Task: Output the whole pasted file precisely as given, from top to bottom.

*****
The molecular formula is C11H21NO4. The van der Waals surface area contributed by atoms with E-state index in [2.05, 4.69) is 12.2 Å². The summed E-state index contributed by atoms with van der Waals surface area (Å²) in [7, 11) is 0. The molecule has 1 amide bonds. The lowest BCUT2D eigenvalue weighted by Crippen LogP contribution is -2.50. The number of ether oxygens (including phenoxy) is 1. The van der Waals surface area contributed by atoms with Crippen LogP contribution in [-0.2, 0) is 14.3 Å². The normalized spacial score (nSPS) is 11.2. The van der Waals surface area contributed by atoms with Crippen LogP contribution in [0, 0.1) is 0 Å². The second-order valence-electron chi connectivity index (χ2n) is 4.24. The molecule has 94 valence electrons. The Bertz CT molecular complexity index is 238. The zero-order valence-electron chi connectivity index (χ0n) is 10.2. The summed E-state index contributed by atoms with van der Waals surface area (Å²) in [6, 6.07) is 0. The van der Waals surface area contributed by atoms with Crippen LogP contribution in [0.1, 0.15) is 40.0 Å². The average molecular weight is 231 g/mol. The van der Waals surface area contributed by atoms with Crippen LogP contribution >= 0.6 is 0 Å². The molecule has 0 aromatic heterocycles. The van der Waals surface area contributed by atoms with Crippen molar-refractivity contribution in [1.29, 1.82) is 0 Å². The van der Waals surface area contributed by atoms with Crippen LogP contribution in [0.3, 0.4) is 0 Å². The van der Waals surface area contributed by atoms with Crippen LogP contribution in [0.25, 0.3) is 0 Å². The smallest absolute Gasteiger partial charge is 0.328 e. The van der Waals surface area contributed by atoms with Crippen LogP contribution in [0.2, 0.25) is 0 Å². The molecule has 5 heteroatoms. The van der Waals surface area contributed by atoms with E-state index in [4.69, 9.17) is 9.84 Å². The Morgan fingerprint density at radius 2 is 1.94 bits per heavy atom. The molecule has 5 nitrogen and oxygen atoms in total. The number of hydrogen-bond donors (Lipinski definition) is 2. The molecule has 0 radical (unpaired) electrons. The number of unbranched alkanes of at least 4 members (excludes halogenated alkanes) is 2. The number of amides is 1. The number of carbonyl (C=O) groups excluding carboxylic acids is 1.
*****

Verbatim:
The molecular formula is C11H21NO4. The van der Waals surface area contributed by atoms with E-state index in [2.05, 4.69) is 12.2 Å². The summed E-state index contributed by atoms with van der Waals surface area (Å²) in [7, 11) is 0. The molecule has 1 amide bonds. The lowest BCUT2D eigenvalue weighted by Crippen LogP contribution is -2.50. The number of ether oxygens (including phenoxy) is 1. The van der Waals surface area contributed by atoms with Crippen LogP contribution in [-0.2, 0) is 14.3 Å². The normalized spacial score (nSPS) is 11.2. The van der Waals surface area contributed by atoms with Crippen LogP contribution in [0, 0.1) is 0 Å². The second-order valence-electron chi connectivity index (χ2n) is 4.24. The molecule has 94 valence electrons. The Bertz CT molecular complexity index is 238. The zero-order valence-electron chi connectivity index (χ0n) is 10.2. The summed E-state index contributed by atoms with van der Waals surface area (Å²) in [6, 6.07) is 0. The van der Waals surface area contributed by atoms with Crippen LogP contribution in [0.1, 0.15) is 40.0 Å². The average molecular weight is 231 g/mol. The van der Waals surface area contributed by atoms with Crippen LogP contribution >= 0.6 is 0 Å². The molecule has 0 aromatic heterocycles. The van der Waals surface area contributed by atoms with Crippen molar-refractivity contribution in [1.29, 1.82) is 0 Å². The van der Waals surface area contributed by atoms with Crippen LogP contribution in [0.3, 0.4) is 0 Å². The van der Waals surface area contributed by atoms with Crippen LogP contribution in [0.25, 0.3) is 0 Å². The smallest absolute Gasteiger partial charge is 0.328 e. The van der Waals surface area contributed by atoms with Crippen LogP contribution in [0.2, 0.25) is 0 Å². The molecule has 5 heteroatoms. The van der Waals surface area contributed by atoms with E-state index in [4.69, 9.17) is 9.84 Å². The Morgan fingerprint density at radius 2 is 1.94 bits per heavy atom. The molecule has 5 nitrogen and oxygen atoms in total. The number of hydrogen-bond donors (Lipinski definition) is 2. The molecule has 0 radical (unpaired) electrons. The number of unbranched alkanes of at least 4 members (excludes halogenated alkanes) is 2. The number of amides is 1. The number of carbonyl (C=O) groups excluding carboxylic acids is 1.